Re: Graphic needed to illustrate the effect of access on impact

From: Stevan Harnad <>
Date: Sat, 11 Jan 2003 14:25:26 +0000

    Date: Sat, 11 Jan 2003 13:21:57 +0000
    From: Tim Brody <>

    (original is in CorelDRAW)

Tim, that is brilliant!

If I could air a wish-list:

(1) The label of the upper panel, instead of "Financial Firewall"
should be: "Limited Access: Limited Research Impact"

(2) The bottom panel should be "Maximized Research Access and Impact
Through Self-Archiving".

(3) The icon for "pre-print" might be better and more self-explanatory
looking something like a hand-written notepad.

(4) The research-icon that precedes the pre-prints is terrific, but should
be independently labelled "Research is done", and the pre-print is then
("Researcher writes pre-print")

(5) The revision icon should not be the research icon (!), but something
that looks like revising the handwritten notepad -- maybe the
hand-written note-pad with editorial markings on it?

(6) The post-print might be accompanied by a little stamp-like icon,
looking like a certification, and labelled "Accepted by journal and
published, now a certified "post-print".

The only insight that the figure does not yet capture is the
research-impact cycle itself: the fact that each time a researcher
accesses the research, this potentially starts another cycle (of
research-preprint-...) etc.

So to illustrate this recursivity (though I am not visual enough to be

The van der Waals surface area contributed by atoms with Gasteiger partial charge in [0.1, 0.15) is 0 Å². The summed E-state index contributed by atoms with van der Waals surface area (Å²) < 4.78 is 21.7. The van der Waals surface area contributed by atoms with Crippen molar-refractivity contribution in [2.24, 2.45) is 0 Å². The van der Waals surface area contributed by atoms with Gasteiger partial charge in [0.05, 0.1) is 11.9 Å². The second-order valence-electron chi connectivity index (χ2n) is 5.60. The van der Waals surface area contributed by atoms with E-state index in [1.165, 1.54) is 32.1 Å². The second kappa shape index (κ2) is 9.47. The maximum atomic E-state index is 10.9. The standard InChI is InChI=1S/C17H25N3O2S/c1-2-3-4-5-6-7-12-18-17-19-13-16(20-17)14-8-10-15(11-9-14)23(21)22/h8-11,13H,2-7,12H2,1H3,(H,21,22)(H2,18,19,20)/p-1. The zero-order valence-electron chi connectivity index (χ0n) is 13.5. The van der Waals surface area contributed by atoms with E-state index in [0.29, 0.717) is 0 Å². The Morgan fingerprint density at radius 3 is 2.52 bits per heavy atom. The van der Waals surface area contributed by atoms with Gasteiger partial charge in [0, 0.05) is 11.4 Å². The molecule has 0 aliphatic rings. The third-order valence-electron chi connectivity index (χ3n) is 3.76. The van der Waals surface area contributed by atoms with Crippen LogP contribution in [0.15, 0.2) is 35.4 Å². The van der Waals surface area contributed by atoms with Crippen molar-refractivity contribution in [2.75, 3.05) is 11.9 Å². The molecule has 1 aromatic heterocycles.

able to say exactly how!) the illustration needs to show that each reading
(access)-icon spawns new research-icons (iterating the cycle: and *that*
is research impact!). (Call it "accessing" rather than "reading" in each

So the way to illustrate that self-archiving (1) speeds up the research
cycle is to show new-research icons being spawned at the preprint-access
stage (but not too many! as we don't want to imply that self-archiving
bypasses or supplants peer review: the preprint-spawned cycles should
look more tentative, hazy..., to show possibility).

And then the postprint-access stage should also spawn new research-impact
cycles, but not hazy ones -- and the difference between limited access and
open-access can be shown by a (2) difference in icon-size as well as in the
number of new research cycles spawned (more access, more impact).

It is certainly historically fitting that the designer of the first
impact-based search engine should design the graphic illustrating the
causal link between access and impact!

Terrific first-attempt, and will no doubt inspire others too! Looking
forward to the "revised draft".

Cheers, Stevan
Received on Sat Jan 11 2003 - 14:25:26 GMT

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